Ted Turner, the most successful yachtsman of his time, is hanging up his boat shoes. Maybe for good.
Turner was in Washington yesterday for a press conference about his cable television network. He came, as he generally does, to take on the big boys, the three established networks. He said the network TV executives were poisoning America's collective mind.
But before he got to that, as he waited in the dark wings of the stage he would occupy, the man they call Captain Outrageous had these bitter words to say about sailing:
"I'm through with sailing," Turner said. "I don't want to even talk about it. I'm sick of it. I'm sick of the professionalism; the downright cheating. Did you read about the SORC (the recent Southern Ocean Racing Circuit, after which the top three finishers were disqualified for rules violations)? I'm through with it."
Turner's great ocean racer, Tenacious, is for sale and probably will change hands before week's end. The sleek aluminum 63-footer, built a decade ago and still at the top of the hugely competitive big-boat pile, carried the 42-year-old Turner and his crew to victories in practically every significant ocean racing series in the western world.
"It's the winningest boat in the world," said Jim Mattingly, who acted as crew and boat boss for Turner in his offshore exploits.
Mattingly said Turner called him about three weeks ago and said, "Look, what do you think about scrapping all the (racing) plans for the summer?" Mattingly said Turner claimed he was too busy to race, and Mattingly agreed that the racing schedule would be hard on several crew members.
"A day later," Mattingly said, "he called back and said, 'Scrap the plans and sell the boat.'"
Turner said yesterday that he has no plans to return to ocean racing, and that if he does any competitive sailing it will be day racing his Hobie Cat around Charleston, S.C.
So ends an era in yatch racing that saw this once-arcane sport spring into the consciousness of everyday America. Turner, with his outrageous, mouthy America's Cup victory in 1977, brought notoriety on what until then had been a sport conducted for and by the stuffy rich.
After Turner's Courageous defeated Australia, 4-0, in the 1977 final he paraded through the streets of Newport, R.I., swilling whiskey. He had to be supported by police and happy yachties as he led the press through its most memorable Cup press conference.
Members of the staid New York Yacht Club were publicly horrified at this display, but privately many said Turner had humanized the Cup and expanded interest in it. In 1980, when Turner and Courageous went down to resounding Cup defeat at the hands of Dennis Conner's well-funded Freedom syndicate, the first question visitors to Newport asked, even long after Courageous' fate was sealed, was, "Where's Ted?"
If his Cup achievements brought Turner public acclaim, it was on the open sea in the sport called ocean racing that he made his mark among his peers, shortly after he was kicked out of Brown University, where he won his first sailing national championship in dinghy racing. Turner, by the time he was 26, he had raced his own yacht transatlantic and had begun to dominate the most prestigious annual ocean racing event in the United States, the Southern Ocean Racing Circuit.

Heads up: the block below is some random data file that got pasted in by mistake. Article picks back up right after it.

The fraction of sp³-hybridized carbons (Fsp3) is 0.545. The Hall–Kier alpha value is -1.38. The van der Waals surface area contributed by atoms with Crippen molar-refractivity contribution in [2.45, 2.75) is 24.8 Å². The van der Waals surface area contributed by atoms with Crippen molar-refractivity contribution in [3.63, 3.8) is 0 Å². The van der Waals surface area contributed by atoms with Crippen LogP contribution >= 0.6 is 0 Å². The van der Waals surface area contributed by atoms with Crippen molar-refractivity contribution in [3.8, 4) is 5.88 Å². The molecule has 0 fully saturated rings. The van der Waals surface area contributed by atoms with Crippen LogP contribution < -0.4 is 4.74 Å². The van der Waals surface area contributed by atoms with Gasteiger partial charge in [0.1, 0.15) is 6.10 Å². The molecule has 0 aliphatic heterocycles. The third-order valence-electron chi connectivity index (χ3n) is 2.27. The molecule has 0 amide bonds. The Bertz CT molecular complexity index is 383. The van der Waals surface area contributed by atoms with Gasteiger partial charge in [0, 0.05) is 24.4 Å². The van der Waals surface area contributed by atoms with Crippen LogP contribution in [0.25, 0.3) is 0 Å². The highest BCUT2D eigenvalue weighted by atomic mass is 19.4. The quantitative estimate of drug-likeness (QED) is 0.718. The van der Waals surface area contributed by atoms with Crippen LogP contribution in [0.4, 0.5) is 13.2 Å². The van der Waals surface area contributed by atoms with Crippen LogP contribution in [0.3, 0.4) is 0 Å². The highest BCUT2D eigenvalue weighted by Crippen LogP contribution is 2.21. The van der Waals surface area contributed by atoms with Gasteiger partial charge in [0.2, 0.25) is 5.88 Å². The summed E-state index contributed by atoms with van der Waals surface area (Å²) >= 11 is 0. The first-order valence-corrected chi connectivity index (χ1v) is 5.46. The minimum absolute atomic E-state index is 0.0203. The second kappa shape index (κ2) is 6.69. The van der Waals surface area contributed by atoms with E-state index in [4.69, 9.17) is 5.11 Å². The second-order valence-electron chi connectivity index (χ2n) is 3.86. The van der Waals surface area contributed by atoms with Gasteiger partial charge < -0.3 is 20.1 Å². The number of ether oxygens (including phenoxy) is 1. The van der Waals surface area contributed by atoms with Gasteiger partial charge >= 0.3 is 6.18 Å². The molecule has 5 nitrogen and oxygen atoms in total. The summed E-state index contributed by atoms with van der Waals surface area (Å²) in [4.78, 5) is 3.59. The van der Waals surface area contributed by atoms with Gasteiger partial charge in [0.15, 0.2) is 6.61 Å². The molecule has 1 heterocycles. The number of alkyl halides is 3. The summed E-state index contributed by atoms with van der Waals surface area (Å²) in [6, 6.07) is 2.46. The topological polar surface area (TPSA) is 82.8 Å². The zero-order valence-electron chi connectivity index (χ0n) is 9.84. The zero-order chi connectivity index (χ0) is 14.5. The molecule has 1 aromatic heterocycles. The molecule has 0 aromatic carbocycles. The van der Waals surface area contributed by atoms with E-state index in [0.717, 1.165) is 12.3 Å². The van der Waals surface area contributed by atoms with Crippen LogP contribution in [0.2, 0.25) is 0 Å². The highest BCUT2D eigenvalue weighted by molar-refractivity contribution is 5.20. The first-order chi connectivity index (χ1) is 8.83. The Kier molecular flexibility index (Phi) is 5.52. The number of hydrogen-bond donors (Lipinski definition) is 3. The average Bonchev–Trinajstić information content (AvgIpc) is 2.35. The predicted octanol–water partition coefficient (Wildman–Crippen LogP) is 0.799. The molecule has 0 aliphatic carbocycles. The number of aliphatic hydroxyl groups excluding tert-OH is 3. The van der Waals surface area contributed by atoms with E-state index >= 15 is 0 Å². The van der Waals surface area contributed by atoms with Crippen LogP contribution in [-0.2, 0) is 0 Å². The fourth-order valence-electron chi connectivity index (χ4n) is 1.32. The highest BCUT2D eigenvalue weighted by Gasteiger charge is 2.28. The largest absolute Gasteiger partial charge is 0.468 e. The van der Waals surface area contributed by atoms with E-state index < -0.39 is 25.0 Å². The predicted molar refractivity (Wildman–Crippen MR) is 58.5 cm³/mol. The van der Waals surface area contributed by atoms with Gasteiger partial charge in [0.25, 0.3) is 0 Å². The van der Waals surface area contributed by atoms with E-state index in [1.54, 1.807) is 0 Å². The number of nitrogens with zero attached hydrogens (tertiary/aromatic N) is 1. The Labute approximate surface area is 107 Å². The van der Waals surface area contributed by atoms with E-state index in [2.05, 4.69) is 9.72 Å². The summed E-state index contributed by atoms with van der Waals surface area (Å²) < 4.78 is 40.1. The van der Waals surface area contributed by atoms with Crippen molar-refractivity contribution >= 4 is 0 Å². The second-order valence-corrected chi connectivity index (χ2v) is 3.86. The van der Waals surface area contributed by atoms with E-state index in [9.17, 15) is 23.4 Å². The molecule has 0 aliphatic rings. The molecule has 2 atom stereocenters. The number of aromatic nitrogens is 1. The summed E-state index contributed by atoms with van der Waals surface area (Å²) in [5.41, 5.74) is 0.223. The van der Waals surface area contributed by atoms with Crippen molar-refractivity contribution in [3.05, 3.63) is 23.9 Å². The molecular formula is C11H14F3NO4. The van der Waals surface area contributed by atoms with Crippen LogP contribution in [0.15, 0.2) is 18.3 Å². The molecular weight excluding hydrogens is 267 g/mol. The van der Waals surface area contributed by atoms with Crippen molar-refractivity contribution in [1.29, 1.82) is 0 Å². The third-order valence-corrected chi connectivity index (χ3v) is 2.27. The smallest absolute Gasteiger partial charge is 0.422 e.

In the late 1960s he stormed the major ocean racing events with a converted 12-meter, American Eagle, a daring move that traditional racers said would never work. Under Turner it worked. Later he had a series of fast conventional boats and, finally, in 1975 he bought Tenacious, used, from a Chicago man.
The white aluminum yacht's credentials have been impeccable. Mattingly ticked the title off: Several Class A victories in SORC, Miami Nassau overall winner; Miami Montego Bay; New York Yacht Club overall winner; Annapolis-Newport; Class A in the Newport-Bermuda race; winner of DuPont Series; Chesapeake Bay fall series; Fastnet race; Cowes Week overall winner; Queens Cup.
Turner was named yachtsman of the year four times, the first time that ever happened.
Says Gary Jobson, the Annapolis sailing wizard who joined Turner on Tenacious, Courageous and in 6-meter and Congressional Cup competition: "I sailed with him for four years. We probably did 300 races and I bet we won half of them. I doubt that there will be another record like that put together."
So why quit now?
"I think Ted decided that if he couldn't do it all the way, he wouldn't do it at all." Jobson said.
"He's the best ocean racer there is, and i've sailed with them all," Jobson said. "Turner is to ocean racing what the Beatles were to rock. Nobody even comes close. And I think Turner's quitting is like the Beatles breaking up. It's the right time, because in his mind he wants to do other things."